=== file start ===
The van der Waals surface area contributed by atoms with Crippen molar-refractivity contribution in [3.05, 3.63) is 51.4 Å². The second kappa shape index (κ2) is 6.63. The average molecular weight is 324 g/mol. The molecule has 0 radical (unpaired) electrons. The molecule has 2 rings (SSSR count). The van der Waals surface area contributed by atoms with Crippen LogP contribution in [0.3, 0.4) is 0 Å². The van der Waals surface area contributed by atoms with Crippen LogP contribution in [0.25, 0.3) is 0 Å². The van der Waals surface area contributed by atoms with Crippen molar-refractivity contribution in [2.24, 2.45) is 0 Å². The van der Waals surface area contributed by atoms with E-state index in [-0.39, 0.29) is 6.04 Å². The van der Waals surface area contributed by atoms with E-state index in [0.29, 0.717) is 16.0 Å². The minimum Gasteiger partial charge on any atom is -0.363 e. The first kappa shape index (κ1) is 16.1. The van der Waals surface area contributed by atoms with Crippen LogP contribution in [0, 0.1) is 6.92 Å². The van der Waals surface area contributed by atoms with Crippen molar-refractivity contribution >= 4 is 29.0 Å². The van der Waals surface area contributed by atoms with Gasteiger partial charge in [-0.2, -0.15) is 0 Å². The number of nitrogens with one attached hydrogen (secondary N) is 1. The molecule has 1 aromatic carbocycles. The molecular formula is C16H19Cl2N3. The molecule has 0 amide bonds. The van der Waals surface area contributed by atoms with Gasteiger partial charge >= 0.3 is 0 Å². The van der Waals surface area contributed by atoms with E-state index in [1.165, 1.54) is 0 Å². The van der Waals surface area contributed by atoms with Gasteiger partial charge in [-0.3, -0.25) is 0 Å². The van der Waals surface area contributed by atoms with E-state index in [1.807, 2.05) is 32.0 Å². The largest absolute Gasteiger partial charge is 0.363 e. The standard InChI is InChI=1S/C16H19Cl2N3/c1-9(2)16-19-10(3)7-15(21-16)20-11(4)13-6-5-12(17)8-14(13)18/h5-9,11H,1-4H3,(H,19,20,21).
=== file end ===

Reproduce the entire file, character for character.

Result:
The van der Waals surface area contributed by atoms with Crippen molar-refractivity contribution in [3.05, 3.63) is 51.4 Å². The second kappa shape index (κ2) is 6.63. The average molecular weight is 324 g/mol. The molecule has 0 radical (unpaired) electrons. The molecule has 2 rings (SSSR count). The van der Waals surface area contributed by atoms with Crippen LogP contribution in [0.3, 0.4) is 0 Å². The van der Waals surface area contributed by atoms with Crippen LogP contribution in [0.25, 0.3) is 0 Å². The van der Waals surface area contributed by atoms with Crippen molar-refractivity contribution in [2.24, 2.45) is 0 Å². The van der Waals surface area contributed by atoms with E-state index in [-0.39, 0.29) is 6.04 Å². The van der Waals surface area contributed by atoms with E-state index in [0.29, 0.717) is 16.0 Å². The minimum Gasteiger partial charge on any atom is -0.363 e. The first kappa shape index (κ1) is 16.1. The van der Waals surface area contributed by atoms with Crippen LogP contribution in [0, 0.1) is 6.92 Å². The van der Waals surface area contributed by atoms with Crippen molar-refractivity contribution >= 4 is 29.0 Å². The van der Waals surface area contributed by atoms with Gasteiger partial charge in [-0.2, -0.15) is 0 Å². The number of nitrogens with one attached hydrogen (secondary N) is 1. The molecule has 1 aromatic carbocycles. The molecular formula is C16H19Cl2N3. The molecule has 0 amide bonds. The van der Waals surface area contributed by atoms with Gasteiger partial charge >= 0.3 is 0 Å². The van der Waals surface area contributed by atoms with E-state index in [1.165, 1.54) is 0 Å². The van der Waals surface area contributed by atoms with Gasteiger partial charge in [-0.3, -0.25) is 0 Å². The van der Waals surface area contributed by atoms with E-state index in [1.807, 2.05) is 32.0 Å². The largest absolute Gasteiger partial charge is 0.363 e. The standard InChI is InChI=1S/C16H19Cl2N3/c1-9(2)16-19-10(3)7-15(21-16)20-11(4)13-6-5-12(17)8-14(13)18/h5-9,11H,1-4H3,(H,19,20,21).